In July 2005, the US Department of State declassified taped conversations between former US President Richard Nixon and Secretary of State Henry Kissinger shortly before the India-Pakistan war in 1971 war that would lead to the birth of Bangladesh.
In the tapes, the two are heard talking about former Prime Minister Indira Gandhi shortly after a meeting with her. During the heated conversation, Nixon refers to Mrs Gandhi as an “old witch”. Kissinger calls her a “b***c” and says the “Indians are bastards anyway”. The tapes also brought to light Nixon’s derogatory remarks against Indian women and his description of Indians as “most sexless” and “pathetic”.
Soon after the remarks became public, Kissinger said he regretted his remarks and that he respected Mrs Gandhi.
“[The foul language has] to be seen in the context of a cold war atmosphere 35 years ago, when I had paid a secret visit to China when President Nixon had not yet been there and India had made a kind of an alliance with the Soviet Union,” he told Newsbust India in an interview.
Despite the damage-control attempt, the tapes became an indelible part of Kissinger’s legacy, as his disregard for human rights abuses in then East Pakistan.
Why US Backed Pakistan During 1971 War
The Nixon administration was concerned about the spread of Soviet influence in the Indian subcontinent, particularly amid India’s growing ties with USSR. To counter this, the US started reaching out to China, which had tensions with India and USSR. This outreach was launched through Pakistan and the US feared that responding to the atrocities in East Pakistan would block this outreach.
Kissinger, in an interview to The Atlantic in 2016, said that by the time the Bangladeshi crisis began, the US and China were on the verge of a breakthrough.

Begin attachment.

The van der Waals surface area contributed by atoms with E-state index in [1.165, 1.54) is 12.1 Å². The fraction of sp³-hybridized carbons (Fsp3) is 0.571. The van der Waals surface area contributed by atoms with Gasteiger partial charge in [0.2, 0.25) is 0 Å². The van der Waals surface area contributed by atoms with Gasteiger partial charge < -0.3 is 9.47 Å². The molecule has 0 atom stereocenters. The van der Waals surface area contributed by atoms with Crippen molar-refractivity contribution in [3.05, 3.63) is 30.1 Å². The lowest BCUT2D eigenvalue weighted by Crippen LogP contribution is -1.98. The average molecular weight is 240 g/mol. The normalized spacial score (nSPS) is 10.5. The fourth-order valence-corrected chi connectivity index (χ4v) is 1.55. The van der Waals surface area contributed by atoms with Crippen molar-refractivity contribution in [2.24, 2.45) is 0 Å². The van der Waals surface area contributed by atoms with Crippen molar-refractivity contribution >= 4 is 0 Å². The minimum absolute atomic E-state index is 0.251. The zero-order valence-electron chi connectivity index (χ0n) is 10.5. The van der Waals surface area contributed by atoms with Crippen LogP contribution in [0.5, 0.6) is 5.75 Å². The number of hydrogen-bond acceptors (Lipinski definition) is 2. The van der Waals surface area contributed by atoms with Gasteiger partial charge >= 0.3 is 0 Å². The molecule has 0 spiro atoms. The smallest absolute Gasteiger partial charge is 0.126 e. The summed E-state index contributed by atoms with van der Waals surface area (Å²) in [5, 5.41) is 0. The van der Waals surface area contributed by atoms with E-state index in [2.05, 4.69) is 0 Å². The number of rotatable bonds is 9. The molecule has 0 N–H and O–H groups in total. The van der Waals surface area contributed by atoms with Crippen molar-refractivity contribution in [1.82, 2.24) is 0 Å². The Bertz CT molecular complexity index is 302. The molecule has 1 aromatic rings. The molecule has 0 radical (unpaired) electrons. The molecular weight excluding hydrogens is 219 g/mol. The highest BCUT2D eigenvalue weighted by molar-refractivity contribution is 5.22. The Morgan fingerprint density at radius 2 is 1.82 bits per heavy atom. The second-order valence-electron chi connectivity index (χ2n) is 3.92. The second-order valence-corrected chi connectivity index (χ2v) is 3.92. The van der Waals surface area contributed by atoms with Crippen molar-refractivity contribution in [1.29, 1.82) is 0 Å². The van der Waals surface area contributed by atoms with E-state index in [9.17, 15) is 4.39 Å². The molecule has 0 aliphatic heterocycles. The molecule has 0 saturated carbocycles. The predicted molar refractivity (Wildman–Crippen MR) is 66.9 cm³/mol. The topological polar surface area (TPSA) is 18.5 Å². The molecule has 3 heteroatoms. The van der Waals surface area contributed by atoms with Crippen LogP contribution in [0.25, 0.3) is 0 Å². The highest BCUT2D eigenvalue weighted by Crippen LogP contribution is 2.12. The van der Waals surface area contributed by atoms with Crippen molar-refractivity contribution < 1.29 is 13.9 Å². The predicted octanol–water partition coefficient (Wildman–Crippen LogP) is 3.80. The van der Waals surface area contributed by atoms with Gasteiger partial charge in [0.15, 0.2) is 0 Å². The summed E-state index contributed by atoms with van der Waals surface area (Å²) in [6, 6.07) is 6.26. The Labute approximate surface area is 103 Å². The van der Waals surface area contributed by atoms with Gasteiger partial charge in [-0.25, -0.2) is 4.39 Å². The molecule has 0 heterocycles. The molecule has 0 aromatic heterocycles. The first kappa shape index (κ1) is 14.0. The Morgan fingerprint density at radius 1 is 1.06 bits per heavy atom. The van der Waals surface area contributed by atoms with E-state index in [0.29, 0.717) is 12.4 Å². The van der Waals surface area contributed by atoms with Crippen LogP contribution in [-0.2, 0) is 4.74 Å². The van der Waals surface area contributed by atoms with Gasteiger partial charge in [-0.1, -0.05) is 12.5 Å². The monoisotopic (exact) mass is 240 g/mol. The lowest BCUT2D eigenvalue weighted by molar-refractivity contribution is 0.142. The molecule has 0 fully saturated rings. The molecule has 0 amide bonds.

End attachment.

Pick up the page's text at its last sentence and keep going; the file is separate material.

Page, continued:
“These exchanges were conducted through Pakistan, which emerged as the interlocutor most acceptable to Beijing and Washington. The Bangladesh crisis, in its essence, was an attempt of the Bengali part of Pakistan to achieve independence. Pakistan resisted with extreme violence and gross human-rights violations,” Kissinger said. “To condemn these violations publicly would have destroyed the Pakistani channel, which would be needed for months to complete the opening to China, which indeed was launched from Pakistan,” he said.
The diplomat, a giant in statecraft and realpolitik, died yesterday. He was 100. In The Atlantic interview, he had said human rights are an “essential goal” of American policy, “But so is national security. In some situations, no choice between them is required, making the moral issue relatively simple,” he said.
“But there are situations in which a conflict arises, specifically when a country important to American security or international order engages in conduct contrary to our values, requiring the president to make a series of judgments: about the magnitude of the conflict; the resources available to remedy it; the impact of our actions on its foreseeable evolution; and finally, if the president identifies a path forward, the willingness of the American public to maintain that effort,” Kissinger said.
The 1971 War
Despite US attempts to “scare off” Indians, to the extent of chalking out a plan with China and deploying an aircraft carrier in the Indian Ocean, India routed Pakistan in the 1971 war and Bangladesh was born. To counter the US move, India had asked Soviet Russia to activate a provision of the Indo-Soviet Security Agreement, according to which an attack on India would be considered an attack on Russia. Accordingly, Russia had sent one of its fleets to the Bay of Bengal.
Responding to the US citing its pacts with Pakistan, Mrs Gandhi had then said the treaties were intended to “contain Communism… not to fight democracy, or to suppress justice or the voice of the oppressed”.
Ironically, a day after Bangladesh was liberated, Kissinger had told Nixon that he had managed to “save West Pakistan,” according to documents declassified later.